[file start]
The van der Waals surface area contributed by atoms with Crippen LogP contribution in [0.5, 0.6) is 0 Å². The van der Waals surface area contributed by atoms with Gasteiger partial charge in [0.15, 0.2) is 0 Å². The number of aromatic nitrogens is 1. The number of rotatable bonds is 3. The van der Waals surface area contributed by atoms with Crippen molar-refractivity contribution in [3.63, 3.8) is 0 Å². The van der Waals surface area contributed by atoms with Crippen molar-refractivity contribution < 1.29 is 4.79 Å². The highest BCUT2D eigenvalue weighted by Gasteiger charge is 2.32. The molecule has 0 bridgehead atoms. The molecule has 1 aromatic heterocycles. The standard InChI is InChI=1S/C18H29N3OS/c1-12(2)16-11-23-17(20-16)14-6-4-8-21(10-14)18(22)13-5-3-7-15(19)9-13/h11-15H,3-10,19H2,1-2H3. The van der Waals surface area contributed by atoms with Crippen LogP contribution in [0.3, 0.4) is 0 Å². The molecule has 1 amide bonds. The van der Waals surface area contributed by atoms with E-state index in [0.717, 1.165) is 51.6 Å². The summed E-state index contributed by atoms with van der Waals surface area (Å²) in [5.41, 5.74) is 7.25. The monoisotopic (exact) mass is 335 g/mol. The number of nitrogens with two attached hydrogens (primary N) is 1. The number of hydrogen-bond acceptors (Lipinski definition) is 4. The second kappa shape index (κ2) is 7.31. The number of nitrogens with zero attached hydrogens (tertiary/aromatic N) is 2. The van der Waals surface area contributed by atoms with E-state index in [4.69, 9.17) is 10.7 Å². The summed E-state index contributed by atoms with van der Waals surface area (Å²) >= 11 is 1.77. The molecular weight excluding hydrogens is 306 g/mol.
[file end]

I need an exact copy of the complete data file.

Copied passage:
The van der Waals surface area contributed by atoms with Crippen LogP contribution in [0.5, 0.6) is 0 Å². The van der Waals surface area contributed by atoms with Gasteiger partial charge in [0.15, 0.2) is 0 Å². The number of aromatic nitrogens is 1. The number of rotatable bonds is 3. The van der Waals surface area contributed by atoms with Crippen molar-refractivity contribution in [3.63, 3.8) is 0 Å². The van der Waals surface area contributed by atoms with Crippen molar-refractivity contribution < 1.29 is 4.79 Å². The highest BCUT2D eigenvalue weighted by Gasteiger charge is 2.32. The molecule has 0 bridgehead atoms. The molecule has 1 aromatic heterocycles. The standard InChI is InChI=1S/C18H29N3OS/c1-12(2)16-11-23-17(20-16)14-6-4-8-21(10-14)18(22)13-5-3-7-15(19)9-13/h11-15H,3-10,19H2,1-2H3. The van der Waals surface area contributed by atoms with Crippen LogP contribution in [0.3, 0.4) is 0 Å². The molecule has 1 amide bonds. The van der Waals surface area contributed by atoms with E-state index in [0.717, 1.165) is 51.6 Å². The summed E-state index contributed by atoms with van der Waals surface area (Å²) in [5.41, 5.74) is 7.25. The monoisotopic (exact) mass is 335 g/mol. The number of nitrogens with two attached hydrogens (primary N) is 1. The number of hydrogen-bond acceptors (Lipinski definition) is 4. The second kappa shape index (κ2) is 7.31. The number of nitrogens with zero attached hydrogens (tertiary/aromatic N) is 2. The van der Waals surface area contributed by atoms with E-state index in [4.69, 9.17) is 10.7 Å². The summed E-state index contributed by atoms with van der Waals surface area (Å²) >= 11 is 1.77. The molecular weight excluding hydrogens is 306 g/mol.